Welcome to Micro Preemie Monday!
Today we meet Annie, as told by her Mom, Rosie. Annie has defied Doctor’s predictions, and is a very talented young lady. Let’s meet her.
1. Tell us about your baby.
Annie was born at 24 weeks, weighing 394 grams 11 inches long.
2. How long was your NICU stay? What was the hardest part?
The total hospital stay was 8 months, with a one week discharge and straight back for 2 months.
For me, the hardest part was so many different things. There wasn’t just one thing that was hard. The first time I saw her. The not being able to see her because they were working on another baby. Her coding blue while I’m watching her and not knowing what the outcome would be. Not being able to hold her for months or touch her for months, just sit there and stare into the porthole of the incubator.
We were told if she lived past birth, she would not walk, talk, sit, crawl, stand, or walk. She would just be a baby laying there. She proved that doctor wrong on more than one occasion!
3. Do you know what caused your premature birth?
To this day no one can tell me why or what happened. I had an ultrasound 12 days prior to her emergency delivery and everything was fine. All of a sudden she was living in no fluid and has lost weight to what a 22 week fetus would weigh, but no one has answers.
4. How are you and your baby doing now?
Annie had to end up having a tracheotomy and a feeding tube and was diagnosed with SGA (Small for Gestational Age,) FTT (Failure to Thrive,) RSS (Russell Silvers Syndrome, a growth disorder) CLD (Chronic Lung Disease,) paralyzed Vocal Cords, Scoliosis, and Spinal Bifida Occulta. She had 27 surgeries and 48 hospital admits (not including over night stays.) That is just the number of how many times they’ve put a band on her wrist and admitted her overnight . All of her surgeries were based on her airway, except for 5, and they were based on her stomach.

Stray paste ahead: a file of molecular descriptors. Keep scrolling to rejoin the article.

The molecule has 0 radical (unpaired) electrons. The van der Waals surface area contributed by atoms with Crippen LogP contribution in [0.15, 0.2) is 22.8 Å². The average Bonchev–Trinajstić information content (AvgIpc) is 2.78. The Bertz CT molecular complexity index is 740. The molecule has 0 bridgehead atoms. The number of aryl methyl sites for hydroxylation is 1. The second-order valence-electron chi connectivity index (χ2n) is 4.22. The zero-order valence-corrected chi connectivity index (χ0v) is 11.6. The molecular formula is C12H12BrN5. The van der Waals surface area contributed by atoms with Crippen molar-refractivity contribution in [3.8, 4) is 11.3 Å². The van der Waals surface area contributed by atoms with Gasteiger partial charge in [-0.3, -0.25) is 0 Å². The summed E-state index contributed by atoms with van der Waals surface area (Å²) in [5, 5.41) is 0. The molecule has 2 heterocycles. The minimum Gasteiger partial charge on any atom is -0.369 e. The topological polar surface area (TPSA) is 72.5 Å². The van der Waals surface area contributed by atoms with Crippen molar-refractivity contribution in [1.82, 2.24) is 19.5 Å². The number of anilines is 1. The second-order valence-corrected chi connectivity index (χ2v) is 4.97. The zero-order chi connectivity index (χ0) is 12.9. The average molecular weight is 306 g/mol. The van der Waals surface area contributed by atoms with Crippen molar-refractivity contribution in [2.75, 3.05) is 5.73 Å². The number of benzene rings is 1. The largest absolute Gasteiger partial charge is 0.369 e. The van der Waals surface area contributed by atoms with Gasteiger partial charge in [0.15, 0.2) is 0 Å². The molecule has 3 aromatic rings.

As for how we are doing now, my daughter turned 14 in June. She’s tiny, spunky, a firecracker, and has a temper from hades. She’s doing everything every doctor said she wouldn’t do, and I’ve become the proudest mom on earth watching her over achieve.
She’s free from all tubes only needs O2 when she exercises or has been running. Like for instance, she was a competitive cheerleader (flyer) and they do rigorous routines, and she would need the O2 after performing for about 10 minutes. Then, she was good to go!
She’s enjoys drawing and doing special effects makeup too she had to give up cheer due to her back starting to give her problems. Here is some of her work:
5. What advice would you give to new preemie parents.
My advise for families of micro preemies is that this is the time that your kids and grand children need you the most. Be there for them. If it’s just to drop food off or if your micro preemie grandchild scares you or your micro preemie niece and or nephew scares you, think what the heck is going on in the mind of you brother or sister or your child’s head right now. Don’t walk away from them when they need you the most.
My advice to parents is that it is a roller coaster of emotions. Don’t get me wrong, your child will have good days and bad. The day that you are past all of this and can look back and be where we are today, offering advice and tips. Even go and volunteer at the local children’s hospital. You would not believe how many children do not have parents that do not stay with them 24/7
Thank you so much to Rosie for sharing Annie with us, and to Annie for sharing her amazing artwork and make-up work. I can see why Rosie is one proud mom!